um, adage.

-----Original Message-----
From: Jfw [mailto:jfw-bounces@lists.the-jdh.com] On Behalf Of Daniel
McBride via Jfw
Sent: Sunday, August 09, 2015 10:05 AM
To: 'The Jaws for Windows support list.'
Cc: Daniel McBride
Subject: RE: What do I gain with Windows 10 as a blind person?

As I pointed out earlier, a deer gets free feed at his local deer stand
feeder.

-----Original Message-----
From: Jfw [mailto:jfw-bounces@lists.the-jdh.com] On Behalf Of Adrian
Spratt
via Jfw
Sent: Saturday, August 08, 2015 11:05 PM
To: The Jaws for Windows support list.
Cc: Adrian Spratt
Subject: RE: What do I gain with Windows 10 as a blind person?

Windows 10 won't be free after a year. I believe the 2020 date refers
to the
end up MS support. But for now, as Brad says, who has the time? I'm
waiting
for the first service pack (MS always comes out with one) and FS's first
rounds of fixes, all of which I expect will appear within the year.

-----Original Message-----
From: Jfw [mailto:jfw-bounces@lists.the-jdh.com] On Behalf Of Bill
White via
Jfw
Sent: Saturday, August 08, 2015 11:49 PM
To: The Jaws for Windows support list.
Cc: Bill White
Subject: Re: What do I gain with Windows 10 as a blind person?

What you gain is that, in 2020, when you finally decide to upgrade,
Windows10 won't be free anymore.
Bill White billwhite92701@dslextreme.com
----- Original Message -----
From: "Brad Martin via Jfw" <jfw@lists.the-jdh.com>
To: "The Jaws for Windows support list." <jfw@lists.the-jdh.com>
Cc: "Brad Martin" <brad@formyfriends.org>
Sent: Saturday, August 08, 2015 7:03 PM
Subject: What do I gain with Windows 10 as a blind person?


Hi,

I've been following all this Windows 10 stuff with great interest, and
I just have a question (with a lot of background first):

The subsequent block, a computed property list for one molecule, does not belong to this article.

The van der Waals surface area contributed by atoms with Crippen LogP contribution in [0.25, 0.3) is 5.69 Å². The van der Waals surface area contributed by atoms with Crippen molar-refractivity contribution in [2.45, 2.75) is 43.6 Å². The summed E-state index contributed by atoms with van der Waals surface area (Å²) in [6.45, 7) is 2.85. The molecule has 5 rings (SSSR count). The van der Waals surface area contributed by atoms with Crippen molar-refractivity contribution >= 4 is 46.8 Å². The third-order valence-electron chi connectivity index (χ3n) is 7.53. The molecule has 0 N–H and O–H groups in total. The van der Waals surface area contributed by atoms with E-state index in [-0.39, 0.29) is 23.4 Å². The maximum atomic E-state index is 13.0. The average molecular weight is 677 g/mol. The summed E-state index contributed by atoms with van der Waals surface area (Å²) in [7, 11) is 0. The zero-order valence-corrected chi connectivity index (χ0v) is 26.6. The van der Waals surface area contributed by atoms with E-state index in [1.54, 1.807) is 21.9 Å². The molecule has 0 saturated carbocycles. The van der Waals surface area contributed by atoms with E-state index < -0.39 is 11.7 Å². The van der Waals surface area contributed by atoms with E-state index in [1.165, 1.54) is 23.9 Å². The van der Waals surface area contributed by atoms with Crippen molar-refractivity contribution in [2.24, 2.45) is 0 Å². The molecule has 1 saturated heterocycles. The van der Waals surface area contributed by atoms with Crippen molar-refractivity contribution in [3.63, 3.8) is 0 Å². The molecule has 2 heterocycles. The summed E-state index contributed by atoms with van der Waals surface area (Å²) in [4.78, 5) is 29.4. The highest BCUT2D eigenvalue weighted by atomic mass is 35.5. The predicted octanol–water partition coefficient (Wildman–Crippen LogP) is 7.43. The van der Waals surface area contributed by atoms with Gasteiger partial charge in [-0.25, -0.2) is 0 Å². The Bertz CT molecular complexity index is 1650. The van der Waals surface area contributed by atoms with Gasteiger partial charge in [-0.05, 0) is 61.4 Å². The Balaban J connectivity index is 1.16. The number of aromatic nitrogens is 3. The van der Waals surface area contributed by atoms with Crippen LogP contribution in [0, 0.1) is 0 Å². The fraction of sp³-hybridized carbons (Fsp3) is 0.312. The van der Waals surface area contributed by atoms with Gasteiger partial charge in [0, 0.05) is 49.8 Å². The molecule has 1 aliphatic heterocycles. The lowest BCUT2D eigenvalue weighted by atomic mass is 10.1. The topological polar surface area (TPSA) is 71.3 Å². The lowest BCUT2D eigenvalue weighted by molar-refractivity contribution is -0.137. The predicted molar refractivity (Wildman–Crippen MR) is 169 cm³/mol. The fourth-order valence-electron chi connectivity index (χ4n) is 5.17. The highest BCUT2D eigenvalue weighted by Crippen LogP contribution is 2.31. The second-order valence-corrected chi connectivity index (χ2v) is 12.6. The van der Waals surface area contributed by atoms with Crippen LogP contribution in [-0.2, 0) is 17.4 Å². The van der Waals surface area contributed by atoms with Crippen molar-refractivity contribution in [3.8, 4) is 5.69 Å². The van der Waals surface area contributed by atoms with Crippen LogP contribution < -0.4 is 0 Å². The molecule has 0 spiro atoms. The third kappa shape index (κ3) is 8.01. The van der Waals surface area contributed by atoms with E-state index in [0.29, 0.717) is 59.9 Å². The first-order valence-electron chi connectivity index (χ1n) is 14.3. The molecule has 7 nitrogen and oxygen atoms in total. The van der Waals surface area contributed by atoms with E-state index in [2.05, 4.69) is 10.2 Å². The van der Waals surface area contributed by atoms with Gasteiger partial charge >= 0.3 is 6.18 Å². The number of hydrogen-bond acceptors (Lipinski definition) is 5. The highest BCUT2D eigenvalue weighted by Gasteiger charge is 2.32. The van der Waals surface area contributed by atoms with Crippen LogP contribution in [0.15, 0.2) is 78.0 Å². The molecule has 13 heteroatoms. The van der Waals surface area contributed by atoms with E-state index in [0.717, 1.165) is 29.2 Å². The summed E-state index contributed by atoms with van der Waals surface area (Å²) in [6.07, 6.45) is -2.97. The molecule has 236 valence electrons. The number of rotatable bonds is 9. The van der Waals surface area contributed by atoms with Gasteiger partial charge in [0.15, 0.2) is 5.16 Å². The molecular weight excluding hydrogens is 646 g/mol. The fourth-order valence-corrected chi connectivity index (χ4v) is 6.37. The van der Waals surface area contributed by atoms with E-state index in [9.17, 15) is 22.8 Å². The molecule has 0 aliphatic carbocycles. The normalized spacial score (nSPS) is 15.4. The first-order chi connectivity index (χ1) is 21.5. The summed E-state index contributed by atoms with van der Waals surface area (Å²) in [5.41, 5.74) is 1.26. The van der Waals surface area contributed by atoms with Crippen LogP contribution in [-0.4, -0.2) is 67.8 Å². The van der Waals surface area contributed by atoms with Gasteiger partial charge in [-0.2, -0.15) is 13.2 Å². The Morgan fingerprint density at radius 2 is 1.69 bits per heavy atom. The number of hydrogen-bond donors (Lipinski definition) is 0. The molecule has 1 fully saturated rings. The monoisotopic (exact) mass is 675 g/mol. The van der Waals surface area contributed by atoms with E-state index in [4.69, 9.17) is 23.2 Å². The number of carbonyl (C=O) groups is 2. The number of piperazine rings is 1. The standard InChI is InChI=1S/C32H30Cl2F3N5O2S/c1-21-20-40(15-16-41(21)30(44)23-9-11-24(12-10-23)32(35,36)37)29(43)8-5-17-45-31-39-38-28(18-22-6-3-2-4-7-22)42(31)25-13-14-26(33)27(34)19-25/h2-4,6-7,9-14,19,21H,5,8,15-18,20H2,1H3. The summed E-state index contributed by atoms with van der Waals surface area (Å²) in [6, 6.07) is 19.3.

So FS says you shouldn't use Edge, you should use Firefox or IE. (I'm
doing that now in Windows 7.) You can't use the built in mail program;
you should use something like Thunderbird or Outlook. (I'm doing that
now in Windows 7.) And you should use Adobe Reader for PDF documents.
(I'm doing that now in Windows 7.) Reviews I've read all seem to
indicate that Cortana is iffy at best.

So why should I upgrade again? I'm not being smart; I'd really like to
know if I'm going to gain anything other than having a new operating
system that I have to use in the same old ways. The only benefit I can
see is that Windows 10 will be supported beyond January of 2020, where
Windows
7 will not. Am I overlooking some wonderful new feature that should
cause me to want to hurry and upgrade? Or does the old saying, "If it
ain't broke, don't fix it," apply here? I'd really honestly like to
know if JAWS users in particular are finding anything beneficial in
the upgrade, or if it's just something fun to do to your functioning
computer to see if it will still function.

P.S. Anybody on this list from Louisiana and thinking Cortana, as in
mall?
--
Brad Martin
brad@formyfriends.org <mailto:brad@formyfriends.org> My Facebook page
where I post online shopping coupons and deals:
facebook.com/ucoupons <http://www.facebook.com/ucoupons>
My SmarterBucks signup link <http://bit.ly/1w5FCPu>
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Re: How To Configure Either The Windows 10 or Windows 8 Shutdown Menu To Truly Turn Off Your Computer

Soronel Haetir
 

More to the point, given that fast shutdown still results in a system